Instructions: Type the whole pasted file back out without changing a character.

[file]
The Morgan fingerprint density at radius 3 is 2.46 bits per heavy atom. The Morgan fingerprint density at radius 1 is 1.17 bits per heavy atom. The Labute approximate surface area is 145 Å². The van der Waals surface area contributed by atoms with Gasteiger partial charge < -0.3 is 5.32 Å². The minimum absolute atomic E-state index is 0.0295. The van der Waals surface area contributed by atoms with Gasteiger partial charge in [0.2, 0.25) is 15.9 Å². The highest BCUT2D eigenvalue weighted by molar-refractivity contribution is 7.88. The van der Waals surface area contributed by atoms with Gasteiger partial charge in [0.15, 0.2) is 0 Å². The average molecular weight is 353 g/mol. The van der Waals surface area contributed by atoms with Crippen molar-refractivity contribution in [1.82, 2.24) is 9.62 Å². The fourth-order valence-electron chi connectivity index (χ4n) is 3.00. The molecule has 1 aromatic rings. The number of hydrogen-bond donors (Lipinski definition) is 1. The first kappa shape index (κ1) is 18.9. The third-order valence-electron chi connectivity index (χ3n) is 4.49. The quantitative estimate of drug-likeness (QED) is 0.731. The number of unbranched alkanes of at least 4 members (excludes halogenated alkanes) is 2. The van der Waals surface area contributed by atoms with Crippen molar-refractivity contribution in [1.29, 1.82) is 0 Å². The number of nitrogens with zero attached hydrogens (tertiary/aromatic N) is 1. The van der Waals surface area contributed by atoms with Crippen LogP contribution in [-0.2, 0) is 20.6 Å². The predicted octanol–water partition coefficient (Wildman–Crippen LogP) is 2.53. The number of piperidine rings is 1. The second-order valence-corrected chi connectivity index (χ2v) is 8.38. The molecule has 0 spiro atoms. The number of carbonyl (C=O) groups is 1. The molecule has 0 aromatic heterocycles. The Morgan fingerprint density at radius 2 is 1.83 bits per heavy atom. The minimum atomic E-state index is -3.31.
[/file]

The Morgan fingerprint density at radius 3 is 2.46 bits per heavy atom. The Morgan fingerprint density at radius 1 is 1.17 bits per heavy atom. The Labute approximate surface area is 145 Å². The van der Waals surface area contributed by atoms with Gasteiger partial charge < -0.3 is 5.32 Å². The minimum absolute atomic E-state index is 0.0295. The van der Waals surface area contributed by atoms with Gasteiger partial charge in [0.2, 0.25) is 15.9 Å². The highest BCUT2D eigenvalue weighted by molar-refractivity contribution is 7.88. The van der Waals surface area contributed by atoms with Gasteiger partial charge in [0.15, 0.2) is 0 Å². The average molecular weight is 353 g/mol. The van der Waals surface area contributed by atoms with Crippen molar-refractivity contribution in [1.82, 2.24) is 9.62 Å². The fourth-order valence-electron chi connectivity index (χ4n) is 3.00. The molecule has 1 aromatic rings. The number of hydrogen-bond donors (Lipinski definition) is 1. The first kappa shape index (κ1) is 18.9. The third-order valence-electron chi connectivity index (χ3n) is 4.49. The quantitative estimate of drug-likeness (QED) is 0.731. The number of unbranched alkanes of at least 4 members (excludes halogenated alkanes) is 2. The van der Waals surface area contributed by atoms with Crippen molar-refractivity contribution in [1.29, 1.82) is 0 Å². The number of nitrogens with zero attached hydrogens (tertiary/aromatic N) is 1. The van der Waals surface area contributed by atoms with Crippen LogP contribution in [-0.2, 0) is 20.6 Å². The predicted octanol–water partition coefficient (Wildman–Crippen LogP) is 2.53. The number of piperidine rings is 1. The second-order valence-corrected chi connectivity index (χ2v) is 8.38. The molecule has 0 spiro atoms. The number of carbonyl (C=O) groups is 1. The molecule has 0 aromatic heterocycles. The Morgan fingerprint density at radius 2 is 1.83 bits per heavy atom. The minimum atomic E-state index is -3.31.